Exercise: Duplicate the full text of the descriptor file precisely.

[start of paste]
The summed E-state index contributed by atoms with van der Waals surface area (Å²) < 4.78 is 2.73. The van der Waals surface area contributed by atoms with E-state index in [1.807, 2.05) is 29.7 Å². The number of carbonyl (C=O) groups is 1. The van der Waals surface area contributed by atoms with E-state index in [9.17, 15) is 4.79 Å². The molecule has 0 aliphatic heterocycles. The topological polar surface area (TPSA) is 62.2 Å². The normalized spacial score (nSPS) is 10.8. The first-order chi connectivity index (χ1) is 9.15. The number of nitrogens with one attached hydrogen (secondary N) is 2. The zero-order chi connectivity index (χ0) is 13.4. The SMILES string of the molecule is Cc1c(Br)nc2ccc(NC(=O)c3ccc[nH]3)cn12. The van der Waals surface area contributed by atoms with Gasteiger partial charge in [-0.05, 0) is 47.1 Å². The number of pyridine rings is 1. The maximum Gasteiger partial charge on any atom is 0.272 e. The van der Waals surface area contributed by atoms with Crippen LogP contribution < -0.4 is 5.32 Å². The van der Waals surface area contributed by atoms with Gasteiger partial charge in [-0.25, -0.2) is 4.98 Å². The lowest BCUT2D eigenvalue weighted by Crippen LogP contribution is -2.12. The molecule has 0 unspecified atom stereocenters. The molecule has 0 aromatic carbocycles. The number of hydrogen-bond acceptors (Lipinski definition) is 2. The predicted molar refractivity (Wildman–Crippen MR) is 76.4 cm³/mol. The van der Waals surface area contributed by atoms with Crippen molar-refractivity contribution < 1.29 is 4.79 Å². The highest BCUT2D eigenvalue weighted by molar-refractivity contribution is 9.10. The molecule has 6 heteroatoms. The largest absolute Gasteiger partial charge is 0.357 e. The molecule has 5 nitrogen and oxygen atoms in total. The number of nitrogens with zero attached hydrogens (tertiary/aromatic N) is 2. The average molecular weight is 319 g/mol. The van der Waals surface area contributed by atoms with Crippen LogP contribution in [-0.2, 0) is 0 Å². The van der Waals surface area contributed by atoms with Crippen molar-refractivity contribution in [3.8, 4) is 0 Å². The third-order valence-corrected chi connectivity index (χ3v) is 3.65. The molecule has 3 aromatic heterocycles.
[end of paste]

The summed E-state index contributed by atoms with van der Waals surface area (Å²) < 4.78 is 2.73. The van der Waals surface area contributed by atoms with E-state index in [1.807, 2.05) is 29.7 Å². The number of carbonyl (C=O) groups is 1. The van der Waals surface area contributed by atoms with E-state index in [9.17, 15) is 4.79 Å². The molecule has 0 aliphatic heterocycles. The topological polar surface area (TPSA) is 62.2 Å². The normalized spacial score (nSPS) is 10.8. The first-order chi connectivity index (χ1) is 9.15. The number of nitrogens with one attached hydrogen (secondary N) is 2. The zero-order chi connectivity index (χ0) is 13.4. The SMILES string of the molecule is Cc1c(Br)nc2ccc(NC(=O)c3ccc[nH]3)cn12. The van der Waals surface area contributed by atoms with Gasteiger partial charge in [-0.05, 0) is 47.1 Å². The number of pyridine rings is 1. The maximum Gasteiger partial charge on any atom is 0.272 e. The van der Waals surface area contributed by atoms with Crippen LogP contribution < -0.4 is 5.32 Å². The van der Waals surface area contributed by atoms with Gasteiger partial charge in [-0.25, -0.2) is 4.98 Å². The lowest BCUT2D eigenvalue weighted by Crippen LogP contribution is -2.12. The molecule has 0 unspecified atom stereocenters. The molecule has 0 aromatic carbocycles. The number of hydrogen-bond acceptors (Lipinski definition) is 2. The predicted molar refractivity (Wildman–Crippen MR) is 76.4 cm³/mol. The van der Waals surface area contributed by atoms with Crippen molar-refractivity contribution < 1.29 is 4.79 Å². The highest BCUT2D eigenvalue weighted by molar-refractivity contribution is 9.10. The molecule has 6 heteroatoms. The largest absolute Gasteiger partial charge is 0.357 e. The molecule has 5 nitrogen and oxygen atoms in total. The number of nitrogens with zero attached hydrogens (tertiary/aromatic N) is 2. The average molecular weight is 319 g/mol. The van der Waals surface area contributed by atoms with Crippen LogP contribution in [-0.2, 0) is 0 Å². The van der Waals surface area contributed by atoms with Crippen molar-refractivity contribution in [3.8, 4) is 0 Å². The third-order valence-corrected chi connectivity index (χ3v) is 3.65. The molecule has 3 aromatic heterocycles.